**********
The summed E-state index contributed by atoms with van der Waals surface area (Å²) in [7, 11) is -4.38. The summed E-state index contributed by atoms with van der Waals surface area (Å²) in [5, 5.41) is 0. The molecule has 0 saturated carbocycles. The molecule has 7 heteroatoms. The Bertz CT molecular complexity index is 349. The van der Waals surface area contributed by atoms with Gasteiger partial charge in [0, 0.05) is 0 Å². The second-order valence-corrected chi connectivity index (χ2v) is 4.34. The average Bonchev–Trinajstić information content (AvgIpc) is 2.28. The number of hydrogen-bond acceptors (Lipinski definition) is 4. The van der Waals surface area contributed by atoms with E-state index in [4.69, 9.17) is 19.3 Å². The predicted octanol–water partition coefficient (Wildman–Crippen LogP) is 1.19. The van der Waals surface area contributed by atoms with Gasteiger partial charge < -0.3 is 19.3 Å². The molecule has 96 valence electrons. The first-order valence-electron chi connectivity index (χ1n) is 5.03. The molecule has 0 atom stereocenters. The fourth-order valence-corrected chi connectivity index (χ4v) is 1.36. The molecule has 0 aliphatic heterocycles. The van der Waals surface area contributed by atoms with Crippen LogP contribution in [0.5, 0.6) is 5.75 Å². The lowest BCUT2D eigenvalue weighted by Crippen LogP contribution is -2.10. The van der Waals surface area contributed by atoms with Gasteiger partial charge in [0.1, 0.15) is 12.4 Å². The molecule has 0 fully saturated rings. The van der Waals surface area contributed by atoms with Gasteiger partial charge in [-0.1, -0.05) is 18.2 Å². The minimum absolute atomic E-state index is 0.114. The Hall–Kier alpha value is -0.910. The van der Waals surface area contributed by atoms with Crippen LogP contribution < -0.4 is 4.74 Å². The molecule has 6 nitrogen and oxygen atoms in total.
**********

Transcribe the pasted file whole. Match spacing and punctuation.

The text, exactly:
The summed E-state index contributed by atoms with van der Waals surface area (Å²) in [7, 11) is -4.38. The summed E-state index contributed by atoms with van der Waals surface area (Å²) in [5, 5.41) is 0. The molecule has 0 saturated carbocycles. The molecule has 7 heteroatoms. The Bertz CT molecular complexity index is 349. The van der Waals surface area contributed by atoms with Gasteiger partial charge in [0, 0.05) is 0 Å². The second-order valence-corrected chi connectivity index (χ2v) is 4.34. The average Bonchev–Trinajstić information content (AvgIpc) is 2.28. The number of hydrogen-bond acceptors (Lipinski definition) is 4. The van der Waals surface area contributed by atoms with E-state index in [4.69, 9.17) is 19.3 Å². The predicted octanol–water partition coefficient (Wildman–Crippen LogP) is 1.19. The van der Waals surface area contributed by atoms with Gasteiger partial charge < -0.3 is 19.3 Å². The molecule has 96 valence electrons. The first-order valence-electron chi connectivity index (χ1n) is 5.03. The molecule has 0 atom stereocenters. The fourth-order valence-corrected chi connectivity index (χ4v) is 1.36. The molecule has 0 aliphatic heterocycles. The van der Waals surface area contributed by atoms with Crippen LogP contribution in [0.5, 0.6) is 5.75 Å². The lowest BCUT2D eigenvalue weighted by Crippen LogP contribution is -2.10. The van der Waals surface area contributed by atoms with Gasteiger partial charge in [0.1, 0.15) is 12.4 Å². The molecule has 0 fully saturated rings. The van der Waals surface area contributed by atoms with Gasteiger partial charge in [-0.1, -0.05) is 18.2 Å². The minimum absolute atomic E-state index is 0.114. The Hall–Kier alpha value is -0.910. The van der Waals surface area contributed by atoms with Crippen LogP contribution < -0.4 is 4.74 Å². The molecule has 6 nitrogen and oxygen atoms in total.